First U.S. IVF Baby Comments on Alabama Ruling

The first IVF baby born in the United States — now 42 years old — shares her shock and sadness with Healthnews about the recent Alabama embryo ruling.

In 1981, Elizabeth Carr was the very first baby to be born via in vitro fertilization (IVF) in the United States. Carr’s parents flew from their home in Massachusetts to Virginia monthly to access the groundbreaking treatment that would allow them to create a family — a treatment that has now essentially been outlawed in Alabama.

The Supreme Court of Alabama issued a ruling on February 16 stating that the Wrongful Death of a Minor Act applies to all unborn children without limitation, including embryos located outside the uterus. As a result, many fertility clinics in the state have halted IVF treatments out of fear of legal consequences.


Carr says this decision, and the impacts it’s already having on those struggling with infertility, are simply unbelievable.

“The ruling is devastating to those trying to build a family,” Carr tells Healthnews. “It is unthinkable to me that effectively 42 years of progress for IVF and assisted reproductive technologies has come undone.”

Carr’s passion for IVF access has not been renewed due to the ruling — it’s the very issue to which she has dedicated her life. The author and speaker is a passionate advocate for those fighting for fertility rights, devoting her career to helping others better navigate the complex and ever-changing world of infertility and crush the stigma that still surrounds reproductive options.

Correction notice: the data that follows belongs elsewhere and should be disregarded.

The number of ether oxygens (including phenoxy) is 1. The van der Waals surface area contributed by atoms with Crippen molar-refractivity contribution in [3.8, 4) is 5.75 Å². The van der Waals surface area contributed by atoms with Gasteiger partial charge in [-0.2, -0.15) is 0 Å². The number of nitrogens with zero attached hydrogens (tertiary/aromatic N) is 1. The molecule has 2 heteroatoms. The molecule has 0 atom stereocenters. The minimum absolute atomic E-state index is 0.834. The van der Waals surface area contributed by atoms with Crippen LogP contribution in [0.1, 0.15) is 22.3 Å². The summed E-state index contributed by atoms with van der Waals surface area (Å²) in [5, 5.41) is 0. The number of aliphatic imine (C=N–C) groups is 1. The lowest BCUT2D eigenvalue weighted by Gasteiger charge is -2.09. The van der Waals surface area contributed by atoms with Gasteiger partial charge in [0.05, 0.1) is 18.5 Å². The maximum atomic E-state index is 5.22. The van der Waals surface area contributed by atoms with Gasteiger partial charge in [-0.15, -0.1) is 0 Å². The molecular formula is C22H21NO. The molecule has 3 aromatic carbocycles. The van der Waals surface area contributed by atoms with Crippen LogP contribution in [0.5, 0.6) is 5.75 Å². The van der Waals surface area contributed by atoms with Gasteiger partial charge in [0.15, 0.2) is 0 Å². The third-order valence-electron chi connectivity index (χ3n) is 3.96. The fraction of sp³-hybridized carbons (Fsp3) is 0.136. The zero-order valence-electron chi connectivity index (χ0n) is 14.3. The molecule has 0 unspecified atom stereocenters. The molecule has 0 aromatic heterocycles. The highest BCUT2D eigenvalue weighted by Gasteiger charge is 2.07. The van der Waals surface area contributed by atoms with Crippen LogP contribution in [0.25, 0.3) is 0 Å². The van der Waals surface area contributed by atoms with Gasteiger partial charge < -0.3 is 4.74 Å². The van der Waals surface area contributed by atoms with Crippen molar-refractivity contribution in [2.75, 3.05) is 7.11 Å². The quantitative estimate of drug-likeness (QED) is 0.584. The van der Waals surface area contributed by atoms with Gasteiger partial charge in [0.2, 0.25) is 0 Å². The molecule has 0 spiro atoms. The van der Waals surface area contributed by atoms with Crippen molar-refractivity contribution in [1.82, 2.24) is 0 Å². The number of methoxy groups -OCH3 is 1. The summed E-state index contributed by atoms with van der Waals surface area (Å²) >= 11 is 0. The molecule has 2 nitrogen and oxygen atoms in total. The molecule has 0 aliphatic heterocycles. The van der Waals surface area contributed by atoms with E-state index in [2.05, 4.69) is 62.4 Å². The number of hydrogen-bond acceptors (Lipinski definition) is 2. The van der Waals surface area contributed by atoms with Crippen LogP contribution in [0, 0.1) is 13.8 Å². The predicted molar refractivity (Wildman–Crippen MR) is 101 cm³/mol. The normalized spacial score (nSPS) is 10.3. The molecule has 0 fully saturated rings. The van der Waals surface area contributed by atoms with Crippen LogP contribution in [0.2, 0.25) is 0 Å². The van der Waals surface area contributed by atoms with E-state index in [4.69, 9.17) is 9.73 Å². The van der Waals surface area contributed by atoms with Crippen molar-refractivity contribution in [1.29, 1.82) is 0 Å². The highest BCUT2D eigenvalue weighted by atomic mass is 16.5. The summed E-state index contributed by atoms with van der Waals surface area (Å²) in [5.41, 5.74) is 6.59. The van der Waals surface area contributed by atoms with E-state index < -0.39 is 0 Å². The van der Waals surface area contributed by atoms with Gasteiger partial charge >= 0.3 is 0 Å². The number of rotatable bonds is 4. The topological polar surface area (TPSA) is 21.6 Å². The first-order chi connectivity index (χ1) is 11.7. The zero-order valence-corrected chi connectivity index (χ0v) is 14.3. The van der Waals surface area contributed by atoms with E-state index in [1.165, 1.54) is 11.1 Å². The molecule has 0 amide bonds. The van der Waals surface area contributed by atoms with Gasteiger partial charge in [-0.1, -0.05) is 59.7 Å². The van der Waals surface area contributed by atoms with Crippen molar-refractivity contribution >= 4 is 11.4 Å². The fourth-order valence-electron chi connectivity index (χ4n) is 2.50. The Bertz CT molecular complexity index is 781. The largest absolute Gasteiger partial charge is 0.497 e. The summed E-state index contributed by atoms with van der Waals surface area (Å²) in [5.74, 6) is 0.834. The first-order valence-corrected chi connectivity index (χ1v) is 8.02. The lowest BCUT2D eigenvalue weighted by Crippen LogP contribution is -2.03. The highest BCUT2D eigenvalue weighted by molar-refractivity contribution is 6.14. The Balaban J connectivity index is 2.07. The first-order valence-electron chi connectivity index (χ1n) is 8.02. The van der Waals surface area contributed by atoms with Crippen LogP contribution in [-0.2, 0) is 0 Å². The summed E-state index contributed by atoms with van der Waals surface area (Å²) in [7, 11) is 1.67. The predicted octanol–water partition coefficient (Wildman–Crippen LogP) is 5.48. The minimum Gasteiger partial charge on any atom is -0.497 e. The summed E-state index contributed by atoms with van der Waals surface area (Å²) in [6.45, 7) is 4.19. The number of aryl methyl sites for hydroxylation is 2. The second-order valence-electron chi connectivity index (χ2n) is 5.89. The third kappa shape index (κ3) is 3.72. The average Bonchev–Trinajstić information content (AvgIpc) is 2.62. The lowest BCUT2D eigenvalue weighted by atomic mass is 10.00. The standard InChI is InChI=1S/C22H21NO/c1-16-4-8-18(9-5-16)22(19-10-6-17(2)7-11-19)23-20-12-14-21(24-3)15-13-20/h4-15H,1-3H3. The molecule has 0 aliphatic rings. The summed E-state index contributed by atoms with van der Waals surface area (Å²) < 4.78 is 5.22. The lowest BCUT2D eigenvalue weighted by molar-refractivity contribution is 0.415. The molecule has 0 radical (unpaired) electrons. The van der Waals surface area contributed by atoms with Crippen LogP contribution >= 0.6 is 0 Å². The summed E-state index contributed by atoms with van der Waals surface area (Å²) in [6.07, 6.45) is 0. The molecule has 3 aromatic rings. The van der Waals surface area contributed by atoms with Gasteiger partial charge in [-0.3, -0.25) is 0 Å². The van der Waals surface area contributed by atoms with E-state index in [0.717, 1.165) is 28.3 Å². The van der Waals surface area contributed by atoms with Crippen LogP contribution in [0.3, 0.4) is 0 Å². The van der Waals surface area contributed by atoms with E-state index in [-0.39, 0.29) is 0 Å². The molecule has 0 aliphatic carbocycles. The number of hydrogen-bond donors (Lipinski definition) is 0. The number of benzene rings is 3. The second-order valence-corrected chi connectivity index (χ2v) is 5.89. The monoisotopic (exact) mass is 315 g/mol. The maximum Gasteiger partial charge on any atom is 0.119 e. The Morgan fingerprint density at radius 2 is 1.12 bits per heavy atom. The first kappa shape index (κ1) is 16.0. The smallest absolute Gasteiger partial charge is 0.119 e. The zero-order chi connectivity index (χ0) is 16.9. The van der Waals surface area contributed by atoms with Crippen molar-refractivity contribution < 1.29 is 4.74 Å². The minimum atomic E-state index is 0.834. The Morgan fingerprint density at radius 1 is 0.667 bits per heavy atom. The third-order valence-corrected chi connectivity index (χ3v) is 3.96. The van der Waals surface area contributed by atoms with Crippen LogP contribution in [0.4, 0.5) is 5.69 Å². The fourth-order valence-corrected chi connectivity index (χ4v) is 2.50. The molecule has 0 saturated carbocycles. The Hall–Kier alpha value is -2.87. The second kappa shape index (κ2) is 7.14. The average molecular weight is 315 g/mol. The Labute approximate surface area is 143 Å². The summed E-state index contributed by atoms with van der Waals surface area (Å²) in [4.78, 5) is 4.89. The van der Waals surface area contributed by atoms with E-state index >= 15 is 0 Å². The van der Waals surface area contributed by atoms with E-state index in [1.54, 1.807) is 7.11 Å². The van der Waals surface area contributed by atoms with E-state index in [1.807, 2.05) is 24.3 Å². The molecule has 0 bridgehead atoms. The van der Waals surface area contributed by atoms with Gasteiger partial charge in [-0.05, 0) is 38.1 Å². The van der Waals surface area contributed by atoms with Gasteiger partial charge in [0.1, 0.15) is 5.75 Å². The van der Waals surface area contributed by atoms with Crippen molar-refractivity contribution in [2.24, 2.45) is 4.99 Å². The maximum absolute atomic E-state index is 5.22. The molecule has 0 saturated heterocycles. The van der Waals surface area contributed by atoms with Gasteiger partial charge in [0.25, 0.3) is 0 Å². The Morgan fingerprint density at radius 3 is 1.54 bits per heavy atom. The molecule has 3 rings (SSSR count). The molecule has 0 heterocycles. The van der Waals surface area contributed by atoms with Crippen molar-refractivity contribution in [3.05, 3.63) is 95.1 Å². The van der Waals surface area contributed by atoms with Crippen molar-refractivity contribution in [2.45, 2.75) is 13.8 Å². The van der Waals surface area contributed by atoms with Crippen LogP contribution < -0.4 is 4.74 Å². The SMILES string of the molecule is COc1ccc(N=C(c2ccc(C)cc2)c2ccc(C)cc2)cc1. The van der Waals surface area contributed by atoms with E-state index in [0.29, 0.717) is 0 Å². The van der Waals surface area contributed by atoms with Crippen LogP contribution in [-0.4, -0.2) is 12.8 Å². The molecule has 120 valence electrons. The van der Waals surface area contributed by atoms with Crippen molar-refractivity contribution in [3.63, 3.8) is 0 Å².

Now, she says, she “feels like an endangered species,” and the latest ruling has only heightened her determination to educate people on the importance of access to reproductive options.

According to The National Infertility Association, one in six people of reproductive age are impacted by infertility globally, and about 2% of annual births in the U.S. involve IVF treatment. IVF is also the most common and effective form of assistive reproductive technology.

In a WBUR op-ed, Carr wrote that her parents’ greatest hope was that no one else would have to experience the heartache and strain they endured in order to build a family, and she still holds on to that same hope.

“Without IVF, 12 million people would not be here — all contributing to society in their own way,” Carr tells Healthnews. “People should continue to have access to IVF because modern medicine has allowed so many to build the family they have been dreaming of.”


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